An Elland man who suffered severe depression after treatment for a brain tumour has set up a self-help group for other young cancer patients.
The emotional impact of battling cancer took 21-year-old Ryan Holland so low he fell into a deep depression.
Ryan from Elland had just started as an apprentice when he was diagnosed with a brain tumour after suffering a blackout. But it wasn’t just the physical battle of fighting the disease that took its toll, it was the emotional one.
Now Ryan has set up a self-help group via the cancer charity Candlelighters to try to support others young people going through what he has and has become a full-time volunteer.
Ryan had just left school and started his first job when he blacked out in 2016. Initial blood tests at Calderdale Royal Hospital showed nothing so he was allowed home but days later went to his GP who sent him straight back to hospital for a CT scan. He was transferred to Leeds General Infirmary where Ryan and parents Richard and Noreen Holland were told he had a walnut-sized tumour and they would need to operate to relieve the pressure and take a biopsy to see if it was cancerous.
When he came round from surgery, in his half-asleep state, he was convinced he was in a field hospital at the Battle of Waterloo in 1815.
Ryan had a rare form of brain cancer which meant he would need chemotherapy and radiotherapy.
“It was such a rare tumour the medics said they only saw a couple of cases like this in the North of England every five years,” he recalls.
He got respite from his treatment in the teenage room at St James’ Hospital in Leeds provided by Huddersfield-based Laura Crane Youth Cancer Trust (lauracranetrust.org) where he could watch TV and play computer games.
“It brought a sense of normality to a time of my life that was so daunting and scary,” said Ryan who needed a special mask to keep his head totally still for the radiotherapy. The treatment worked and on December 23, 2016 Ryan rang the famous bell at St James’s Hospital to signify his treatment had finished. There is now just a four per cent chance that the cancer will return.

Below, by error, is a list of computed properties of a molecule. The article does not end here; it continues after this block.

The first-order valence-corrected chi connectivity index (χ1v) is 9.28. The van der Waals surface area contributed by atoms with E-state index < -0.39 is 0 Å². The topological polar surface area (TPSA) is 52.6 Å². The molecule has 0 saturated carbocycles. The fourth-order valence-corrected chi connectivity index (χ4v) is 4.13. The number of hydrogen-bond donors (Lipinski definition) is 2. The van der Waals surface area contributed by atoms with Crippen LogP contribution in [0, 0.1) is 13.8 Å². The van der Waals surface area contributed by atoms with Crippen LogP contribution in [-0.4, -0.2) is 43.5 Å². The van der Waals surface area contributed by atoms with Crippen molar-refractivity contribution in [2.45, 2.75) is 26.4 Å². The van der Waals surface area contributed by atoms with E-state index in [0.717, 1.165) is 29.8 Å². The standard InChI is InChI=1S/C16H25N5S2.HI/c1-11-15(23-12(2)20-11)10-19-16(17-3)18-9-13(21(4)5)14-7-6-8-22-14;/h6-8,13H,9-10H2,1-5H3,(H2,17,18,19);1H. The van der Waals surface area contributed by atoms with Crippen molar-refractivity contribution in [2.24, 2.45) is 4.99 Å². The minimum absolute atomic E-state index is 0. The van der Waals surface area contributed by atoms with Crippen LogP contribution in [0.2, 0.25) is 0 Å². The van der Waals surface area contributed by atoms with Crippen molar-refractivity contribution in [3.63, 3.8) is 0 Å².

Ryan thought his life would then get straight back on track, but it wasn’t to be. He returned to work too early, which had an impact on his mental health and he left, but quickly started to feel low. This descended into anxiety and depression.
He went to Andy’s Man Club in Halifax where men are encouraged to talk about their feelings and emotions and ways to feel more positive about themselves and their lives. As Ryan told his story he felt tears streaming down his face and the burden starting to lift from his shoulders.
He also joined other young cancer patients on an outdoor pursuits week in the Lake District run by the charity Climbing Out which aims to rebuild confidence and self-esteem in young people aged 16 to 30 who have been through a life-changing injury, illness or trauma. This was organised by the Teenage Cancer Trust and on the course Ryan quickly discovered he was far from alone in feeling so down once cancer treatment had finished.
“It turned out to be the best week of my life,” said Ryan. “I felt to really move forward afterwards.
“When you are going through the treatment it’s like a tornado – there’s no time to stop and think about what will happen afterwards.
“When that day finally comes most people realise they have to totally rebuild their lives.”
Ryan spends one day a week volunteering for the Candlelighters children’s cancer charity at its family support centre in the Clarendon Wing at Leeds General Infirmary.
“If I’d not had cancer, I’d now be in a job earning money but my life has gone down a different route. It’s mainly volunteering and by doing so I feel I’m helping to make a difference to people’s lives and that’s enriched me in so many different ways.”